New fellows appointed to the ISHR Visiting Research Fellowship 2016-17

The ISHR is delighted to announce that in 2016-17 the ISHR will host two Visiting Research Fellows in the autumn term, Dr Michelle D. Brock from Washington and Lee University, Virginia, and Dr Valerie Wallace from the Victoria University, New Zealand.

Brock_Facultyphoto.jpgDr Michelle D. Brock is an Assistant Professor of British History at Washington and Lee University in Lexington, Virginia. Her research interests centre on religious belief and identity in early modern Scotland. Dr Brock’s first book, Satan and the Scots: The Devil in Post-Reformation Scotland, c.1560-1700, was published with the St Andrews Studies in Reformation History series (Routledge, 2016). She is the author of articles in the Journal of British Studies and Critical Survey, as well as a number of editorials connecting history and pedagogy to current events.

While at the ISHR, Dr Brock will be working on project titled Hearing is Believing: The Social Life of Sermons in Early Modern Scotland. This project explores the personal experience and communal event of sermon-going in Scotland from the Reformation through the seventeenth century. Put simply, this work seeks to understand how attending, hearing, and reading regular sermons informed daily lives, social relationships, political convictions, and identities in early modern Scotland. As part of this research, she will be using St. Andrew’s collection of manuscript sources, including sermons, sermon notebooks, diaries, and commonplace books. Dr Brock will also present her research to staff and postgraduate students in the ISHR and Reformation Studies Institute during her fellowship in St Andrews.

26070_REC009 (1).jpgDr Valerie Wallace lectures at Victoria University of Wellington in New Zealand. Dr Wallace is a historian of Scotland, Britain and the settler colonies of Britain’s empire in the eighteenth and nineteenth centuries. She is interested in the history of political thought and the intersection of religion and radical politics.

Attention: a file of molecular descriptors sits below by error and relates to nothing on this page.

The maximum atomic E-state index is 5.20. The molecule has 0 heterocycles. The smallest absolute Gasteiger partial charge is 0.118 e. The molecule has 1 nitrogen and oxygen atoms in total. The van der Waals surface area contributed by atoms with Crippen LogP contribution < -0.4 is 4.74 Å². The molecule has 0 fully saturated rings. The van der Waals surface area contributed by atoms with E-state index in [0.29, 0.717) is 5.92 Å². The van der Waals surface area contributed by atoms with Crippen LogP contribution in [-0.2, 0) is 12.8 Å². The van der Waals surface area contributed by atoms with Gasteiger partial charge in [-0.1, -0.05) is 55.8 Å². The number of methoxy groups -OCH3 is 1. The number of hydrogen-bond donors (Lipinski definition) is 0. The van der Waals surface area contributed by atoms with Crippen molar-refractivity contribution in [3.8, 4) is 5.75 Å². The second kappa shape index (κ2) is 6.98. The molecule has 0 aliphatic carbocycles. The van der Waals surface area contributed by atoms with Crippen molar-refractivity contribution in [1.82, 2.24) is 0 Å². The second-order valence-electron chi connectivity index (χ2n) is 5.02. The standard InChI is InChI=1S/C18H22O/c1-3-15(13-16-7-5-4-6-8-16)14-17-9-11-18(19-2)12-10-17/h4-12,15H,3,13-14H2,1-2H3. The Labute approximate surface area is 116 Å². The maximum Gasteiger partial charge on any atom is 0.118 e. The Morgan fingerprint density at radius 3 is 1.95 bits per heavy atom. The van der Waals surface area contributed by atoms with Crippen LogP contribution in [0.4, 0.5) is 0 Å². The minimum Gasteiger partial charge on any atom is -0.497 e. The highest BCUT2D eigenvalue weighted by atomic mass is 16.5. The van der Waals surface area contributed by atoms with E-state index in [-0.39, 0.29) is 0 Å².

While based at St Andrews Dr Wallace will be working on her current book project, Empire of Dissent: Scottish Presbyterianism and Reform Politics in the British World,1820-1850, which aims to transform our understanding of colonial radicalism by documenting the explosive but uncharted influence of Scottish Presbyterian political ideas. The project explores the political careers of five significant, but under-researched, colonial reformers: Thomas McCulloch (1776-1843), a missionary in Nova Scotia; Thomas Pringle (1789-1834), a poet in the Cape Colony; John Dunmore Lang (1799-1878), a church minister in New South Wales; William Lyon Mackenzie (1795-1861), a journalist in Upper Canada; and Samuel McDonald Martin (1805?-1848), a journalist in New Zealand. The project will analyse their connection to a denominational network, uncovering the hitherto neglected history of the Scottish Presbyterian dissenting churches in the British Empire.

The ISHR is also delighted to announce that we will host Dr Steve Boardman, Reader in Scottish History at the University of Edinburgh, as Visiting Scholar during the academic year 2016-17.

About standrewshistory
With over forty fulltime members of staff researching and teaching on European, American and Asian history from the dawn of the Middle Ages to the present day, the School of History at the University of St Andrews has one of the finest faculty and diverse teaching programmes of any School of History in the English speaking world. The School boasts expertise in Mediaeval and Modern History, from Scotland to Byzantium and the Americas to South Asia. Thematic interests include religious history, urban history, transnationalism, historiography and nationalism. The School of History prides itself on small group teaching, allowing for in-depth study and supervision tailored to secure the best from each student. Cutting edge research combined with teaching excellence offer a dynamic and intellectually stimulating environment for the study of History.

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